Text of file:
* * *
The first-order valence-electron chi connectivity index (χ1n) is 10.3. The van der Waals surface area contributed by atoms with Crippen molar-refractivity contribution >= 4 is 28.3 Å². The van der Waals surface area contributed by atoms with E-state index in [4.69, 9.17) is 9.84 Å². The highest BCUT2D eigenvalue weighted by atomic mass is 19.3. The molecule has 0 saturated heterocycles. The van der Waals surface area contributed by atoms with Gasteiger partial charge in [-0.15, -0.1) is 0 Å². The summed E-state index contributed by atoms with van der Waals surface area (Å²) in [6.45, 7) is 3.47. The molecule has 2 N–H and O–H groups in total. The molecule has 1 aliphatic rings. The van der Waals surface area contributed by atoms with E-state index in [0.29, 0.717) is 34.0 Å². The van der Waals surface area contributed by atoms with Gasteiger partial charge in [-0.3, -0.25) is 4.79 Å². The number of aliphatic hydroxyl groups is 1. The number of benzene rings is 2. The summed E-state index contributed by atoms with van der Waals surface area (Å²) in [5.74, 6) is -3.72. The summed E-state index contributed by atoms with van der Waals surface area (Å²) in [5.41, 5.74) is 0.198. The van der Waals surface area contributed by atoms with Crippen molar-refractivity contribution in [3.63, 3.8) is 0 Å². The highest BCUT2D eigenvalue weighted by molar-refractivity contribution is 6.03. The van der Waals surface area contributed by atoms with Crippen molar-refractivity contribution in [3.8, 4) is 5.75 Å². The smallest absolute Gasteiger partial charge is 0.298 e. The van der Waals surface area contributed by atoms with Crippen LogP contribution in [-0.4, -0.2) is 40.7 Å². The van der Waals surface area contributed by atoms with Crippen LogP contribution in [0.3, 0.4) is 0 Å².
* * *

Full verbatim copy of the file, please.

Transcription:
The first-order valence-electron chi connectivity index (χ1n) is 10.3. The van der Waals surface area contributed by atoms with Crippen molar-refractivity contribution >= 4 is 28.3 Å². The van der Waals surface area contributed by atoms with E-state index in [4.69, 9.17) is 9.84 Å². The highest BCUT2D eigenvalue weighted by atomic mass is 19.3. The molecule has 0 saturated heterocycles. The van der Waals surface area contributed by atoms with Gasteiger partial charge in [-0.15, -0.1) is 0 Å². The summed E-state index contributed by atoms with van der Waals surface area (Å²) in [6.45, 7) is 3.47. The molecule has 2 N–H and O–H groups in total. The molecule has 1 aliphatic rings. The van der Waals surface area contributed by atoms with E-state index in [0.29, 0.717) is 34.0 Å². The van der Waals surface area contributed by atoms with Gasteiger partial charge in [-0.3, -0.25) is 4.79 Å². The number of aliphatic hydroxyl groups is 1. The number of benzene rings is 2. The summed E-state index contributed by atoms with van der Waals surface area (Å²) in [5.74, 6) is -3.72. The summed E-state index contributed by atoms with van der Waals surface area (Å²) in [5.41, 5.74) is 0.198. The van der Waals surface area contributed by atoms with Crippen molar-refractivity contribution in [3.63, 3.8) is 0 Å². The highest BCUT2D eigenvalue weighted by molar-refractivity contribution is 6.03. The van der Waals surface area contributed by atoms with Crippen molar-refractivity contribution in [3.8, 4) is 5.75 Å². The smallest absolute Gasteiger partial charge is 0.298 e. The van der Waals surface area contributed by atoms with Crippen LogP contribution in [-0.4, -0.2) is 40.7 Å². The van der Waals surface area contributed by atoms with Crippen LogP contribution in [0.3, 0.4) is 0 Å².